Generally, the splenic and the hepatic parenchyma were granular and isoechogenic. It has been reported that the ultrasonographic appearances of the normal spleen and the liver range from a slightly coarsened appearance to a quite fine-grained texture varying from individual to individual [5]. In order to mitigate the apparent textural changes in the parenchyma, the confounding effects of the individual variation, intervening media or tissues, and the machine settings should be kept in mind [6]. When compared with the spleen, the liver should have a reduced echogenicity and a diffuse, slightly coarse-grained texture [5]. In the present study, though there were some individual differences in the echotexture of the liver parenchyma, yet it was always slightly hypoechogenic compared to the spleen. The hyperechogenicity of the liver surface adjacent to the transducer in the water bath study could be attributed to the acoustic enhancement caused by the water. Distal acoustic enhancement is caused by augmentation of the amplitude of the echoes distally to a structure with a low attenuation, more often fluid [6].

Braun and Götz [7] reported that the reticulum and the ventral part of the spleen could usually be imaged from the 6th and the 7th ICS on the left side of the cow. The spleen was visualized at approximately the level of the olecranon as further dorsally it could not be imaged due to the overlying lung. The differences regarding the imaging of the reticulum and the spleen in the left 5th ICS in our study may be attributed to the breed-based variation in the topographic anatomy. This has clinical significance since imaging of the spleen and the reticulum in the 5th ICS may lead to false positive diagnosis in the bovines suspected of diaphragmatic herniation [8].

Braun and Sicher [1] reported imaging of the spleen in 7th to 12th ICS. The long axis of spleen was found to be oblique and running caudodorsal to cranioventral. The distance from the dorsal margin of the spleen to the midline of the back was greatest in the 7th ICS ( 6 0 . 9 ± 6 . 8 1  cm) and smallest in the 12th ICS ( 1 2 . 7 ± 2 . 8 5  cm). The extent of the spleen was greatest in the 8th ICS ( 2 4 . 9 ± 1 0 . 7 7  cm) and smallest in the 12th ICS ( 9 . 5 ± 5 . 3 8  cm). Similarly, Braun [3] reported that the size of the liver appeared about the same in the 12th and the 11th ICS ( 2 4 . 9 ± 3 . 8 9 and 2 6 . 9 ± 2 . 9 4  cm, resp.) but was notably smaller in the 10th ICS ( 2 0 . 7 ± 3 . 1 1  cm). Measurements of these variables were not significantly different among three heavy breeds of cattle (Swiss Braunvieh, Simmental, and Holstein) or among those of differing ages (2.5–11.5 years), but differences were noted for various body weights, milk production, and stages of gestation; there was a tendency for heavier cows to have thicker and larger liver than did the lighter cows and the cows with lower milk production [9]. The dimensions of the splenic and hepatic sizes obtained in the current study were on a lower side in comparison to the aforementioned studies. We believe that the breed- and bodyweight-based differences played an important role in the determination of the sizes of the spleen and the liver.

The location of the gallbladder varied from the 12th to 9th ICS, and its relative distance from dorsal midline also varied. Further, apart from the intercostal spaces, it was also imaged ventral to the costal arch in 3 animals. However, these findings are somewhat at variation to those reported by others [3, 9]. Biliary suspension artifacts observed in our study resulted from the ultrasonographic interaction with the tissues. Side-lobe artifact may mimic material within the gallbladder which can be corrected by decreasing the power or the gain [6].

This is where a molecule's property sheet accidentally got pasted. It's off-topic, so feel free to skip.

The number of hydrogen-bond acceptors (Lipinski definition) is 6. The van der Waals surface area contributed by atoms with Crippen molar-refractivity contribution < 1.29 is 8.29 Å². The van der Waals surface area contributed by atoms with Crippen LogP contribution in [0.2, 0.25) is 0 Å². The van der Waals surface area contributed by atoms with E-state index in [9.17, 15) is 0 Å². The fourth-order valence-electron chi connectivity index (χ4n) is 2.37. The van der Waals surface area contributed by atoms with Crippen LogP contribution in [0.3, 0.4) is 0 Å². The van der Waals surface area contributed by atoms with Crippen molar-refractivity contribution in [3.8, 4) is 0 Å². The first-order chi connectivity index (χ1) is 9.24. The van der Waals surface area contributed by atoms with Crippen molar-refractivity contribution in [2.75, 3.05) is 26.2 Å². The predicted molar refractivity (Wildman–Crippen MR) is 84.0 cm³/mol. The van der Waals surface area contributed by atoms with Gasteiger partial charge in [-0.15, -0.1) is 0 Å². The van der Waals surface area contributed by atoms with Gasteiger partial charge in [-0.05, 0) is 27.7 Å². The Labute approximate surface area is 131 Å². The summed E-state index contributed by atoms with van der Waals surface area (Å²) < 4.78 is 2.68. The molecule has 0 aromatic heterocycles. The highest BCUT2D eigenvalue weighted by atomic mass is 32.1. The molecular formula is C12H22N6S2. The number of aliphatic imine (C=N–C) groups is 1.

The mean diameters of the CVC and the PV obtained in the current study were on a lower side as reported previously [3, 9]. The typical star-shaped PV and its branches were characterized by a thin hyperechogenic wall and anechogenic lumen. The CVC was triangular in shape and was located more dorsal and medial than the portal vein. The walls of the CVC and hepatic veins were not distinct. These findings were in consonant with the previous studies [3, 9].

The ultrasonographic appearance of the CVC is a substantial aid in diagnosing congestion in the systemic circulation. The cross-sectional image of the CVC assumes more oval to circular shape instead of triangular in the patients with impaired venous return [10]. In addition, the ultrasonographically determined dorsoventral extents of the liver increase in cases of the end-stage congestive heart failure which can be properly ascertained only after developing a normal baseline data in healthy animals [10]. The most common cause of the bile duct calcification is the chronic fascioliasis. Calcified bile ducts result in the discrete sonographic changes in the liver parenchyma. This could have been the possible reason for the distal acoustic shadow emanating from the liver parenchyma of the previously mentioned 4 aged cows. In cross-section, the calcified bile ducts appear as ring-like, and in longitudinal section they appear as tube-like hyperechogenic structures [11]. Acoustic shadowing appears as an anechoic area distal to a structure that strongly attenuates the ultrasound, such as bone or any mineralized or dense material [6].

Normalization of these parameters based on cow size would be a useful way to compare studies and develop criteria that could be applied to cows of different breeds and body weights. Therefore, making an assessment of the dorsoventral extents of the diseased spleen/liver in order to arrive at a diagnosis without considering the aforementioned variables should be evaluated with caution. It was concluded that a systematic ultrasonography formed a basis for a reliable noninvasive determination of positions and sizes of the normal spleen and liver and their vessels in the bovines.

References

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Copyright © 2011 Sheikh Imran et al. This is an open access article distributed under the Creative Commons Attribution License, which permits unrestricted use, distribution, and reproduction in any medium, provided the original work is properly cited.